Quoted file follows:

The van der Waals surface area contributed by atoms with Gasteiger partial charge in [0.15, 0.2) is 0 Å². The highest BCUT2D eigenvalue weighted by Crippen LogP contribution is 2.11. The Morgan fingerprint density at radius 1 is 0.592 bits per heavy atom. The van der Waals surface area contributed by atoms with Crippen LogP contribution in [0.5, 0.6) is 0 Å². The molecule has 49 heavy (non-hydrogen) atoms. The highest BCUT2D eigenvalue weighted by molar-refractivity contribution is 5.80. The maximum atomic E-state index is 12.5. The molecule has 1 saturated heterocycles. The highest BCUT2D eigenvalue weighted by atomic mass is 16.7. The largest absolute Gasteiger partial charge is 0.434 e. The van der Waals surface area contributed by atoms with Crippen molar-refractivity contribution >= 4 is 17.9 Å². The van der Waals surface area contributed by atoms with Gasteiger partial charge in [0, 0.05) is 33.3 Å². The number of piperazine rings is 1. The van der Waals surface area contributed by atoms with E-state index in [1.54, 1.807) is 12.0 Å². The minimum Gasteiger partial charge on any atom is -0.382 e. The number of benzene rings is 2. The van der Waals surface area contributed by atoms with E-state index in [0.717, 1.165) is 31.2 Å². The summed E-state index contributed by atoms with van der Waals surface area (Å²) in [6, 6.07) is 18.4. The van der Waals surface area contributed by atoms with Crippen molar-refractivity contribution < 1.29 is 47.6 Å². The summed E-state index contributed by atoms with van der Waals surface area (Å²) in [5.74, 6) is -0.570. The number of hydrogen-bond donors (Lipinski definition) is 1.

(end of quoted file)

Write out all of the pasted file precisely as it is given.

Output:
The van der Waals surface area contributed by atoms with Gasteiger partial charge in [0.15, 0.2) is 0 Å². The highest BCUT2D eigenvalue weighted by Crippen LogP contribution is 2.11. The Morgan fingerprint density at radius 1 is 0.592 bits per heavy atom. The van der Waals surface area contributed by atoms with Crippen LogP contribution in [0.5, 0.6) is 0 Å². The molecule has 49 heavy (non-hydrogen) atoms. The highest BCUT2D eigenvalue weighted by molar-refractivity contribution is 5.80. The maximum atomic E-state index is 12.5. The molecule has 1 saturated heterocycles. The highest BCUT2D eigenvalue weighted by atomic mass is 16.7. The largest absolute Gasteiger partial charge is 0.434 e. The van der Waals surface area contributed by atoms with Crippen molar-refractivity contribution >= 4 is 17.9 Å². The van der Waals surface area contributed by atoms with Gasteiger partial charge in [0, 0.05) is 33.3 Å². The number of piperazine rings is 1. The van der Waals surface area contributed by atoms with E-state index in [1.54, 1.807) is 12.0 Å². The minimum Gasteiger partial charge on any atom is -0.382 e. The number of benzene rings is 2. The van der Waals surface area contributed by atoms with E-state index in [0.717, 1.165) is 31.2 Å². The summed E-state index contributed by atoms with van der Waals surface area (Å²) in [6, 6.07) is 18.4. The van der Waals surface area contributed by atoms with Crippen molar-refractivity contribution < 1.29 is 47.6 Å². The summed E-state index contributed by atoms with van der Waals surface area (Å²) in [5.74, 6) is -0.570. The number of hydrogen-bond donors (Lipinski definition) is 1.